Two Heads are Better Than One. Have you ever heard of collective intelligence? Well, it’s a real thing! Researchers have learned that two heads are better than one, three heads are better than two…you know the old adage. Turns out it’s true, at least for a lot of people. And it’s important for kids in classrooms, too. Games make this dynamic possible.

Decision-making and Predictions. Games, especially games of strategy, promote decision-making and the ability to make predictions based on actions. Think about how important it might be for kids if they learned and practiced how to analyze a chess move or a strategic move on a checker board. Every action leads to an outcome; and the better the kid is at predicting that outcome, the more likely the win. Decision-making and predictions are part of every day life and these are skills worth practicing!

Can I Live With the Risk? What about risk-taking? Yep! Experts agree; risk-taking is essential to learning because the brain is always sizing up situations to decide if staying and fighting is better than running away. Kids who are willing to take risks within reason show increased resilience in the face of adversity. They also show better wisdom when they know when to walk away from a fight. Know what that builds up inside of kids? Persistence! Persistence is one part patience and one part discipline. So, start playing games with kids and you up the odds that they will become more persistent and wiser about their actions. Of course, it’s not as simple as all that. It’s not a one and done proposition, but it has power if it is practiced consistently.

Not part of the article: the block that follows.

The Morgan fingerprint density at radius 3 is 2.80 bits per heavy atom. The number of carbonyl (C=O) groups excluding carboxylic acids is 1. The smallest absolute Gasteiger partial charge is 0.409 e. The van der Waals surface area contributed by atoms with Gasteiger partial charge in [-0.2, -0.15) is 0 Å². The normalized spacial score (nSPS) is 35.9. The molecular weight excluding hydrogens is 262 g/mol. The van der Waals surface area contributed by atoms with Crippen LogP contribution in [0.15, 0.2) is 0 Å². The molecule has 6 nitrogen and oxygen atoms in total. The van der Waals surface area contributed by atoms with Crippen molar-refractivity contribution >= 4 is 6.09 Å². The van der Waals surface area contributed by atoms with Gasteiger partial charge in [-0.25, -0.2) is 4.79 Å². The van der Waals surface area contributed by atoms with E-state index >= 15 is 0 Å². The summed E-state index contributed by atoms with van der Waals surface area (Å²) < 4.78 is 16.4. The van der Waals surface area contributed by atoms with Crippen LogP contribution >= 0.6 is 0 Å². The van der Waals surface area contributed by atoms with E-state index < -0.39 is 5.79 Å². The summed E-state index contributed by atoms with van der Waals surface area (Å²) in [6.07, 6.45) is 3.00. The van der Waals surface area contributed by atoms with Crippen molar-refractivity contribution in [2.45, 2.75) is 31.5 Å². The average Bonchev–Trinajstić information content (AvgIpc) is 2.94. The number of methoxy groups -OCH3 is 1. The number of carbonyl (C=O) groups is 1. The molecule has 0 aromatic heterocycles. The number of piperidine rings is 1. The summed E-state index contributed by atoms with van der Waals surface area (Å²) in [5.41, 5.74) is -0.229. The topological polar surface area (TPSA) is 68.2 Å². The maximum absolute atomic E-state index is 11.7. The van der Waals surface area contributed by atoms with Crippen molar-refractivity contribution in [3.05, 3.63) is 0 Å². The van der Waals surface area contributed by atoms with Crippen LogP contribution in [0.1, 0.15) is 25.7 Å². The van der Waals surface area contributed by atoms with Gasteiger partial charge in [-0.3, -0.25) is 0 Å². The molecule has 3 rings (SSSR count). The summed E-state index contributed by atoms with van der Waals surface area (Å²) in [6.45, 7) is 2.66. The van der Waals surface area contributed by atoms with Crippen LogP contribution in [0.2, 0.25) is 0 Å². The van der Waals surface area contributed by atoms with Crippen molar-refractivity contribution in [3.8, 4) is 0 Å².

Cooperative Learning. In our learning environments, in or outside the home, games can prompt growth in other ways, too. Did you know that most of the jobs our kids of today will have don’t even exist yet? And did you know that those future jobs, more than likely, will be done in cooperative teams of employees? You know where I am going with this. Never underestimate the power of game play to help kids learn how to get along with one another. We call it cooperative learning for a reason. Yes, game-playing can sometimes lead to all-out mutiny, but it’s in the struggle, the compromise, the fits, and the resolution where kids can learn how to work alongside another and build mutual purpose. They also develop a stronger sense of self as they join in on the push and pull of interpersonal relationships.

As you forge new pathways with your students, remember to include games because they improve learning in ways that matter a lot today and that matter even more in the future. It’s time to get your game on!